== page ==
In a presently preferred embodiment, the balloon catheter is an over-the-wire type catheter having a guidewire proximal port at the proximal end of the catheter shaft, a guidewire distal port at the distal end of the catheter shaft, and a guidewire lumen extending between the guidewire ports from the proximal to the distal end of the catheter shaft. In an alternative embodiment, the catheter is a rapid exchange type catheter having a guidewire proximal port in the distal shaft section spaced a relatively short distance proximally from the guidewire distal port and a relatively long distance from the proximal end of the catheter shaft, a guidewire distal port at the distal end of the catheter, and a relatively short guidewire lumen extending between the proximal and distal guidewire ports in the distal shaft section.
In a presently preferred embodiment, the reinforcing mandrel is an elongated, solid member formed of a metal such as a stainless steel. However, a variety of suitable high strength materials may be used such as a nickel-titanium (Nitinol) alloy, MP35N, and Elgiloy, and including polymeric materials such as polyetheretherketone (PEEK), polyamides, and reinforced polymers, or other suitable high strength materials from which a small diameter member can be readily formed. The mandrel typically tapers distally to a smaller outer dimension, with a gradually tapering outer diameter or one or more tapered sections intermittently located between nontapered sections. The reinforcing mandrel can have a variety of suitable transverse cross sectional shapes along all or part of the length thereof, including circular, oblong, square, and rectangular, and is typically a wire, or a ribbon with a flat transverse cross sectional shape.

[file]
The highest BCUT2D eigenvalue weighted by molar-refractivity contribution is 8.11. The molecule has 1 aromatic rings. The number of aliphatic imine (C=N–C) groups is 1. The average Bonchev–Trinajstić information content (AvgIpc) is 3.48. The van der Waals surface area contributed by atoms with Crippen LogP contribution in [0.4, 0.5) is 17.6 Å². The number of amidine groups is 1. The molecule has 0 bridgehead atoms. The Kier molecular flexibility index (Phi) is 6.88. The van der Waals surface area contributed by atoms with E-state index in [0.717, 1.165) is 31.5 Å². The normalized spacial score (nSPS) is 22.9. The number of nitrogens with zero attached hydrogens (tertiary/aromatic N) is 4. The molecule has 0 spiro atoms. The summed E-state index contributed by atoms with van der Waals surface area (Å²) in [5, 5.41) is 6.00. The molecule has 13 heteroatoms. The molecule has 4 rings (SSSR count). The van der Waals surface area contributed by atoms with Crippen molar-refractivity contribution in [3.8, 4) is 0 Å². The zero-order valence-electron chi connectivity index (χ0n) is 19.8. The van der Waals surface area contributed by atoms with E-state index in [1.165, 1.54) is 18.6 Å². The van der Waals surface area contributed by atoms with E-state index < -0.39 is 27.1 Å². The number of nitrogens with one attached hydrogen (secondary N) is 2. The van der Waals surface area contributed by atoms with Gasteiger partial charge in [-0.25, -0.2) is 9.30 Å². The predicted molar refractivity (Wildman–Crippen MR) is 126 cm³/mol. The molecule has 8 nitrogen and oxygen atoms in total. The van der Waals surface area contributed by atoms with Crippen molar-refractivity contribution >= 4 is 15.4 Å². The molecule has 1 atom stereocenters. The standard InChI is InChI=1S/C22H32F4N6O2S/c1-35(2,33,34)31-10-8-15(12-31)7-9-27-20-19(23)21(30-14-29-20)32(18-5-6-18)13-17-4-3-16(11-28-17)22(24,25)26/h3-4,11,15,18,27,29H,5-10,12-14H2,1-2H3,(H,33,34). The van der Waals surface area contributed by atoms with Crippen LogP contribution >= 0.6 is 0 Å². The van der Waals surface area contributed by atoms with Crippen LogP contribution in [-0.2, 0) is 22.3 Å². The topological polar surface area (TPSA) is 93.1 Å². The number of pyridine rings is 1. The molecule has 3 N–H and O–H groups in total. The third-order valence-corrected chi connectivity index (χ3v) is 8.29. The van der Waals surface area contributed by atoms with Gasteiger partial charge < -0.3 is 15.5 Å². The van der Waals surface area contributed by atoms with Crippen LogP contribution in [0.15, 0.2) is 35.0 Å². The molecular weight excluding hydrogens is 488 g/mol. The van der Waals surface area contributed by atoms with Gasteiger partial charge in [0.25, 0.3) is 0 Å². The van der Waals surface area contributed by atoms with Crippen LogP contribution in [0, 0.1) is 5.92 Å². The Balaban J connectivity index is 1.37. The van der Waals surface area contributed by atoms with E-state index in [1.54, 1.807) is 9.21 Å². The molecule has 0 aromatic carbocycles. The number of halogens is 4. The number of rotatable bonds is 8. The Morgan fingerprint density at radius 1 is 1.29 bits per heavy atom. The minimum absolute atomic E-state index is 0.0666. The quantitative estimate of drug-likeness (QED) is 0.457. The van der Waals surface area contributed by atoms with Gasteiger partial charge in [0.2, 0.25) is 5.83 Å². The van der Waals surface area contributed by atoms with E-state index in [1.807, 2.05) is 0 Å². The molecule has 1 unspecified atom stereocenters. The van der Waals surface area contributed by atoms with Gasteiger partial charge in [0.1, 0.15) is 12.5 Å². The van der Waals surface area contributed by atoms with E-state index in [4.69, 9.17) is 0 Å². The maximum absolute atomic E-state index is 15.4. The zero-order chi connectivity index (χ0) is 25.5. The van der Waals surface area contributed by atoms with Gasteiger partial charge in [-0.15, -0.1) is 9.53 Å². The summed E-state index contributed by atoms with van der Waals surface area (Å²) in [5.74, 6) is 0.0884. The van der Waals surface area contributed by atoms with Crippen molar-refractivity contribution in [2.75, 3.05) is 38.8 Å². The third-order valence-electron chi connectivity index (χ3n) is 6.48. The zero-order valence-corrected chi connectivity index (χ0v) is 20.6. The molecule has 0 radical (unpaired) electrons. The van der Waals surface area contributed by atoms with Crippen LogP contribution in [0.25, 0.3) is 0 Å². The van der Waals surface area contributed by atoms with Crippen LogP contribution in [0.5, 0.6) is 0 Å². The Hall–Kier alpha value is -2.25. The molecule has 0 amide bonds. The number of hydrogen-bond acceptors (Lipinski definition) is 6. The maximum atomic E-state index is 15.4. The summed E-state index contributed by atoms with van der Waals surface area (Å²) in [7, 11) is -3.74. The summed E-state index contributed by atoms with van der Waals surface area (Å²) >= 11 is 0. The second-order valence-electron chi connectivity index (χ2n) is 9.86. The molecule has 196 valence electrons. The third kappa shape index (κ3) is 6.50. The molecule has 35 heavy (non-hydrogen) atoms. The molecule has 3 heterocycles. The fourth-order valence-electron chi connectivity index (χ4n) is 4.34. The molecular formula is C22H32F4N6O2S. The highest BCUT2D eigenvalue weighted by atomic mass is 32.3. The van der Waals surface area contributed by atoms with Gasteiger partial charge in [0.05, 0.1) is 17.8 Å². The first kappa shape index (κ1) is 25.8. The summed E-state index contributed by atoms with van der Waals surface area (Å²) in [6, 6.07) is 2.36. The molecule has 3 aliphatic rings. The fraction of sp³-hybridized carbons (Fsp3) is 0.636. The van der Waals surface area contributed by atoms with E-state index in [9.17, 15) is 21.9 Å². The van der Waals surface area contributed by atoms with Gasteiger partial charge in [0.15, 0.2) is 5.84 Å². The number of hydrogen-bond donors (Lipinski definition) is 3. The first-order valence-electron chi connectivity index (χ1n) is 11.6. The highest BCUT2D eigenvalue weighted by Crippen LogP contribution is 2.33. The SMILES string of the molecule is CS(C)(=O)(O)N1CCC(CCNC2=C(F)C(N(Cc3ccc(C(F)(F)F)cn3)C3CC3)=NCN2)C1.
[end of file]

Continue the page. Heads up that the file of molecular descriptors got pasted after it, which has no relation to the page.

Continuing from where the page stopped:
The catheter of the invention is highly pushable, flexible, trackable and kink resistant due to the reinforcing mandrel secured between the first and second layers of the shaft. The shaft of the invention provides an improved transition between the proximal shaft section and the more flexible distal shaft section, for improved kink resistance. Thus, the flexible and pushable shaft provides a catheter with excellent trackability, and allows easy advancement over a guidewire and maneuvering within the patient's tortuous anatomy, to position the operative portion of the catheter at a desired location within the patient. These and other advantages of the invention will become more apparent from the following detailed description of the invention and the accompanying exemplary drawings.
In the embodiment illustrated in
In the embodiment illustrated in
In the embodiment of
In the embodiment of the